STANFORD, Calif. (AP) In five years at California, safety Stefan McClure has never laid his hands on the coveted Axe that goes to the winner of the annual Big Game.
Stanford has had a firm grasp on that trophy and the upper hand in the rivalry, winning five straight games against the Golden Bears by an average of more than 25 points a contest.
McClure has one last chance to hold the Axe before leaving Cal when the Bears (6-4, 3-4 Pac-12) travel across the bay to face No. 15 Stanford (8-2, 7-1, No. 11 CFP) in the 118th Big Game on Saturday night.
''I haven't even seen it in person face to face,'' McClure said. ''I've only seen it in pictures or on TV. It would be a great feeling to just be able to touch the Axe.''
That the Bears even have a legitimate chance to do it is progress. They have barely been competitive with Stanford in recent years, highlighted by a 63-13 loss in 2013 that capped a 1-11 season.
But behind talented quarterback Jared Goff and an improved defense in coach Sonny Dykes' third year, the Bears are bowl eligible for the first time since 2011 and are seeking their first Big Game win since 2009.
''It would mean a lot,'' Dykes said. ''We're trying to keep taking steps forward. You kind of mark this stuff off as you go along. This is one of those steps. Beating your rival is always important to getting where you want to go as a program.''
This game is plenty important to Stanford as well, especially after losing last week to Oregon. The Cardinal can clinch the Pac-12 North title with a win and keep their slim playoff hopes alive.
While those hopes to get into the playoff were dealt a severe blow last week, coach David Shaw is confident his players aren't dwelling on their lost opportunity.
''No one is walking around here with their heads down,'' Shaw said. ''It's not like there's a great effort to get guys back on the same page. We have a lot of older guys who want to beat Cal and keep the Axe and a bunch of guys who want to go to the Pac-12 championship game. That's where our focus is.''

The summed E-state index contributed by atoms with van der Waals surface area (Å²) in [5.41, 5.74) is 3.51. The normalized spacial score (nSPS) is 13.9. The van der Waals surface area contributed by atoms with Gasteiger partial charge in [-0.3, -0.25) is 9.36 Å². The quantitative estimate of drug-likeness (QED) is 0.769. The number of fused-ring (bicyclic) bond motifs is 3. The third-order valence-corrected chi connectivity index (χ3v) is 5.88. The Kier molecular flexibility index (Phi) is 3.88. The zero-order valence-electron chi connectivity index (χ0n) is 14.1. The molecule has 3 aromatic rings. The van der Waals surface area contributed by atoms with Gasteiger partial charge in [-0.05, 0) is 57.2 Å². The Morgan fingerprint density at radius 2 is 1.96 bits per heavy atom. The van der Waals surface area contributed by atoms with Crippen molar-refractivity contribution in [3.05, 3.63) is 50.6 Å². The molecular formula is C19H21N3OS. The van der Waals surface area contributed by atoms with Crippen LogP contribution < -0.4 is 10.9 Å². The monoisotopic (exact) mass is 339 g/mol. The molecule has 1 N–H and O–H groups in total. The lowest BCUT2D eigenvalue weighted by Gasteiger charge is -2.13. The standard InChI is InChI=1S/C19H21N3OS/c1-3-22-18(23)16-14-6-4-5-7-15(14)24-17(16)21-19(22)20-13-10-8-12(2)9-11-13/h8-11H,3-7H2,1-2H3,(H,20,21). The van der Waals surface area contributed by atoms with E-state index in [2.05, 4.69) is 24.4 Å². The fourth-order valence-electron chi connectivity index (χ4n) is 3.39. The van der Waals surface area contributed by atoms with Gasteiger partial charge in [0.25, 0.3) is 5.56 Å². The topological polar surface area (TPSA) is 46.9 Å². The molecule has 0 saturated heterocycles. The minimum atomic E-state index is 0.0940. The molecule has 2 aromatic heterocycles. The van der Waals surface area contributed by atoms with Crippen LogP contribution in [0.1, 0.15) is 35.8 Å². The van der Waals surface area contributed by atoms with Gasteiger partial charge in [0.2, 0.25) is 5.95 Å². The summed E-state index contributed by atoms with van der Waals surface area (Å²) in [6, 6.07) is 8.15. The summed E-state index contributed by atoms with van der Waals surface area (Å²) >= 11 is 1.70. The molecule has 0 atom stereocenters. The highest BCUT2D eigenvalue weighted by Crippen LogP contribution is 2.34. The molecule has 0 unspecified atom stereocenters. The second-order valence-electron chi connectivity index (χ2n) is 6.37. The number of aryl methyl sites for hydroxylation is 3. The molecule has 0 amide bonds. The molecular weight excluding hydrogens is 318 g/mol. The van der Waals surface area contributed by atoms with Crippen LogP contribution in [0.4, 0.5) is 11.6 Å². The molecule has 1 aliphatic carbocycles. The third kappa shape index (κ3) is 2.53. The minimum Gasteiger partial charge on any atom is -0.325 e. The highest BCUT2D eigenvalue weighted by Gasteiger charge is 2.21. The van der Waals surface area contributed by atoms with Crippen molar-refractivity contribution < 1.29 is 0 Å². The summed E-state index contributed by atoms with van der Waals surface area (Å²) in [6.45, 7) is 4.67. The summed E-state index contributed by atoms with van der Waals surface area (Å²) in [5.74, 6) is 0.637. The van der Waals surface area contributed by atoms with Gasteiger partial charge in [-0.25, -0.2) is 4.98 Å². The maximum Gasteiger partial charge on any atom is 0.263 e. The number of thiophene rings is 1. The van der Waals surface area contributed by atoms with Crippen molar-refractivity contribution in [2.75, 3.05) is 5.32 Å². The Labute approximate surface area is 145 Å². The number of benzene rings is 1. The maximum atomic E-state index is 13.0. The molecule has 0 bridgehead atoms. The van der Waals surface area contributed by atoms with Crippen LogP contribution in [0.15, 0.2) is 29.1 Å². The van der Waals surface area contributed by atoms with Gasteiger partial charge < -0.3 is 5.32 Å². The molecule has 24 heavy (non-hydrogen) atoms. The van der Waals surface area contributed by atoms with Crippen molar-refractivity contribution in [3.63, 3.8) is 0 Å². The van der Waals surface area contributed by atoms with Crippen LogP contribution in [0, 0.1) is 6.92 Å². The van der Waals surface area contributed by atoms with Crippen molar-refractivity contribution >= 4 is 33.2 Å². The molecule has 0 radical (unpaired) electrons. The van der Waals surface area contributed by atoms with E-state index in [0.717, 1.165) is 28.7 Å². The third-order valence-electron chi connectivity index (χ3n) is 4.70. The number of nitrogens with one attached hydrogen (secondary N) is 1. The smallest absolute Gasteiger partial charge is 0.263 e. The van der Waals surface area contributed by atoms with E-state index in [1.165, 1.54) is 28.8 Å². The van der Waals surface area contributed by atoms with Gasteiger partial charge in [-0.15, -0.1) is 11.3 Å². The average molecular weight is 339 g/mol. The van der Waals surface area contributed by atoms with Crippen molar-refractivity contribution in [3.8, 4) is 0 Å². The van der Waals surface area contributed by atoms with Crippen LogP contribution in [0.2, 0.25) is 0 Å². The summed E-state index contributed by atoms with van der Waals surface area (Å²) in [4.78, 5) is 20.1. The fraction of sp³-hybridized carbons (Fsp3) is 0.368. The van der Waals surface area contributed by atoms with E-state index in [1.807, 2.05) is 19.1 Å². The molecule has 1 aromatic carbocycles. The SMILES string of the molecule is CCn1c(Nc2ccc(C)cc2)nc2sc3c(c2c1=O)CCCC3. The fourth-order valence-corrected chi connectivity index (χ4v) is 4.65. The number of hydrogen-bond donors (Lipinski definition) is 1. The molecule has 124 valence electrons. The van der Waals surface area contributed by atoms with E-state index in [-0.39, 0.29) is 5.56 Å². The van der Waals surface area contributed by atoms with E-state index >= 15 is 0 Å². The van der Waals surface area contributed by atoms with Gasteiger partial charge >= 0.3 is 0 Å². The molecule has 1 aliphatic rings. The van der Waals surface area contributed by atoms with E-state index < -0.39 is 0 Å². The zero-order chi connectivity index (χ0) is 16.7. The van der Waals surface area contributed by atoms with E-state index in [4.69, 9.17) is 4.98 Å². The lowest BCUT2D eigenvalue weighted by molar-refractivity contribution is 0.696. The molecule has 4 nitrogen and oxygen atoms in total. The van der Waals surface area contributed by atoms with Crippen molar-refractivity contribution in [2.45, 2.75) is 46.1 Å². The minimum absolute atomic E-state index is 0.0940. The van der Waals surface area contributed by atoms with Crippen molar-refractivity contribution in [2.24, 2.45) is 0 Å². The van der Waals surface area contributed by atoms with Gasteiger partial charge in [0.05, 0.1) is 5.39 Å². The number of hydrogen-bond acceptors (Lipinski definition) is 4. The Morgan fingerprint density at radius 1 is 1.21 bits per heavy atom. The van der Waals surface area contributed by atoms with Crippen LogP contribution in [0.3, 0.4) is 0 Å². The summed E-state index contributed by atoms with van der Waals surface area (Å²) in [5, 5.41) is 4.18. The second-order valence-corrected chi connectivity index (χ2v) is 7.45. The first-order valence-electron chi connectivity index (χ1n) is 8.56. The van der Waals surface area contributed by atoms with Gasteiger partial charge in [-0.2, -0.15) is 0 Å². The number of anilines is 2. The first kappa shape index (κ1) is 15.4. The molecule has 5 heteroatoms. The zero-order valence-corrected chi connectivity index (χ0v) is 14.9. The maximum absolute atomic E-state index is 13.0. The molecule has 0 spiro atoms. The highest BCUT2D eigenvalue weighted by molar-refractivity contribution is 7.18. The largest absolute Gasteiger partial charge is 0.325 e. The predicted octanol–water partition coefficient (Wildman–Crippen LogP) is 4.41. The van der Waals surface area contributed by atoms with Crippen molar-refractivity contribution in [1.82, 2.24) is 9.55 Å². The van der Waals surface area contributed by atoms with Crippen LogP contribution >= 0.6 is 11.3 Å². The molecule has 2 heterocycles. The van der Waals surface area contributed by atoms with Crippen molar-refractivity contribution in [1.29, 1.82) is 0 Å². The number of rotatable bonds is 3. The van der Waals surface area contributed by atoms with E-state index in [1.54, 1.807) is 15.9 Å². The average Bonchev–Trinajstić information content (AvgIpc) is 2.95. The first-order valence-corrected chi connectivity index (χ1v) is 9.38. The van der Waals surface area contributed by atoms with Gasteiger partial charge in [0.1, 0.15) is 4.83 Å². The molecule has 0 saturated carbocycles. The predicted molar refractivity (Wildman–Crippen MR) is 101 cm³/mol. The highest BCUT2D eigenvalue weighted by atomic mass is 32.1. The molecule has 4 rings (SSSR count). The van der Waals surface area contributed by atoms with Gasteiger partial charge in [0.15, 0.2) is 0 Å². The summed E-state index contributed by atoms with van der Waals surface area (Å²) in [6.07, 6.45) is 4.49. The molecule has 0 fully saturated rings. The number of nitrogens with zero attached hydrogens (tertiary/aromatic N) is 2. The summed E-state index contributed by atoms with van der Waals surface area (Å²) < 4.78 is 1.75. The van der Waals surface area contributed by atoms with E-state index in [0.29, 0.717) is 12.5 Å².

Here are some other things to watch in the Big Game:
BIG GAME QBS: While Cal uses the wide-open Bear Raid offense and Stanford prefers to load up with extra offensive linemen and tight ends, the teams do have one thing in common offensively. They both get stellar quarterback play. Goff is second in the league in yards passing with 3,324 and TD passes with 30. Kevin Hogan is less prolific but perhaps more efficient with a 162.1 rating and the ability to beat teams with the run.
''This game has the two best quarterbacks in a conference with a lot of good quarterbacks,'' Shaw said. ''If I had one guy to start in a game we needed to win, I'd pick one of these guys.''
RUN TO DAYLIGHT: While much of the focus on Cal's offense is on Goff and the receivers, the running game can't be overlooked. The Bears ran for 307 yards last week, led by Tre Watson (110) and Vic Enwere (89). When the running game gets going, it makes it harder to take away the deep passes and also allows Cal to play more up-tempo to put pressure on the defense.
''When we run the ball we're a pretty good football team and a pretty good offense particularly,'' Dykes said. ''When we don't, we're not as good. That's the way it always is for us.''
SWITCHING SIDES: Stanford defensive lineman Brennan Scarlett will face his former teammates after spending his first four years at Cal. Scarlett never played in the Big Game for the Bears because of injuries but now will get the chance in his one season with the Cardinal.
''Some of those guys are my good friends,'' Scarlett said. ''It will be intense I'm sure.''
KEY INJURY: Stanford will have to deal with Cal's potent receivers without perhaps its best cornerback with Ronnie Harris sidelined by an ankle injury. Harris leads the team with 10 passes defensed, creating a big void for Alameen Murphy to fill.
''It's a shame,'' Shaw said. ''He was playing well, definitely an all-conference type season with all the break ups.''